Monday, July 2, 2007

Parks Spending And Broken Promises

When voters were asked to approve a parks millage increase, they were told the general fund contribution to parks spending would not be reduced more than the general fund contributions to other expenses.

But parks were shortchanged by $1.4 million: streets are defined as parks, the mayor and council, city attorney, city finance department and city administrator each had budget increases of over 15% to 23%. But not parks; and there was a non-public millage change on October, 2006.

Additionally, $900,000 was spent to remove 10% of the ash trees. The city administrator's (Roger Fraser) budget allocates $1400 per tree. more ...

City Council's Broken Pledge

Doug Cowherd, chair of the Sierra Club's Huron Valley Group, comments on City Council's broken pledge

Last year Ann Arbor's City Council put a tax increase to provide additional funds for parks on the November 2006 ballot. Council unanimously passed a resolution stating that if the increased millage passed, then other funding for the parks would not be reduced if the City's general fund revenue increased.

Believing that the Council resolution meant that City Council would not play a game of budgetary "bait and switch" after the election, voters narrowly approved the tax increase for parks.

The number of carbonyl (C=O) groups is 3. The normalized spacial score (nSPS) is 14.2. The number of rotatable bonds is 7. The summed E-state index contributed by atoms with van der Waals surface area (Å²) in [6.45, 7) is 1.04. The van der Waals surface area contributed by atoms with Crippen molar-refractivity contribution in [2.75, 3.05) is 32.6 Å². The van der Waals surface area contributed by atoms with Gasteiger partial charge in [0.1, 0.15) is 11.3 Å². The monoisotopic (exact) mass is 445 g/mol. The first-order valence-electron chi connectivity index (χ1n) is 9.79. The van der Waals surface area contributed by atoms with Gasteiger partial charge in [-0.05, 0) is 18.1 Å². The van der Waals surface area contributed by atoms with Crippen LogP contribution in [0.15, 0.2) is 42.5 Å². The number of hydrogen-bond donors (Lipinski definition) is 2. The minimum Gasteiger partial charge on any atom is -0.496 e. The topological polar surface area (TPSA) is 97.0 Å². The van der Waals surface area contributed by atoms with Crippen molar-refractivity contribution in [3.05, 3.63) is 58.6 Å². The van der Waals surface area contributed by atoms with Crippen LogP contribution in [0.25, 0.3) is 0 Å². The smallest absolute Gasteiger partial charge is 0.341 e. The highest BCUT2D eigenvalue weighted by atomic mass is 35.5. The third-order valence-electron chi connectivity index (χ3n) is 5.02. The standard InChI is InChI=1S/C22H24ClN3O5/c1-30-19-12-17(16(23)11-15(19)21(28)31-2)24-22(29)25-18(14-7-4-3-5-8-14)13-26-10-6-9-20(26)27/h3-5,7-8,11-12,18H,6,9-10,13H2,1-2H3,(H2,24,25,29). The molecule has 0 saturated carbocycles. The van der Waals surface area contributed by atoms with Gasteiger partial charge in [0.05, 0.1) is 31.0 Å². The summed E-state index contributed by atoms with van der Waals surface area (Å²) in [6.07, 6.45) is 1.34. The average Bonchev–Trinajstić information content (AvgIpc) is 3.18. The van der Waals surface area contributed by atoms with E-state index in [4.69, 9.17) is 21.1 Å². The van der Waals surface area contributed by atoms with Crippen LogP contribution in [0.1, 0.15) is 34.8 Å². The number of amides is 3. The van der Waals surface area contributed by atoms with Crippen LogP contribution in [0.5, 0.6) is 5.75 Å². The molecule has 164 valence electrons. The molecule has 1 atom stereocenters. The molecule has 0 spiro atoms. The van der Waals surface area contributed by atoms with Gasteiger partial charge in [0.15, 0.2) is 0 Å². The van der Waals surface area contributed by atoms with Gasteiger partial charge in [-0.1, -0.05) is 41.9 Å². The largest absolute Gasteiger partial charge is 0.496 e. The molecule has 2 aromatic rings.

But only seven months later, eight Council members voted to break their promise to the voters. Despite an increase in general fund revenue for the coming year, Mayor Hieftje, and Council members Easthope, Greden, Higgins, Lowenstein, Rapundalo, Teall, and Woods all voted to reduce the amount of money in the general fund budget for parks. Arguing that Council could not honorably break their commitment, Council members Johnson, Suarez, and Kunselman voted to uphold Council's promise.

Click here for the full meeting with additional citizen comment.

Sunday, July 1, 2007

Linda Berauer, chair of the Ann Arbor Park Advisory Commission, speaks about the parks budget charade.

Inside Ann Arbor's Budget

Have you ever wondered why your taxes are so high but the city is always short of funds?
Here are the top 3 reasons:
1. The City moves money by charging $8,500 per employee for IT services.
2. There's also $9.5 million in the fiscal year 2009 budget for the proposed civic center. High water bills and selling off of public property are used to finance this.
3. Parks funds are raided.
more ...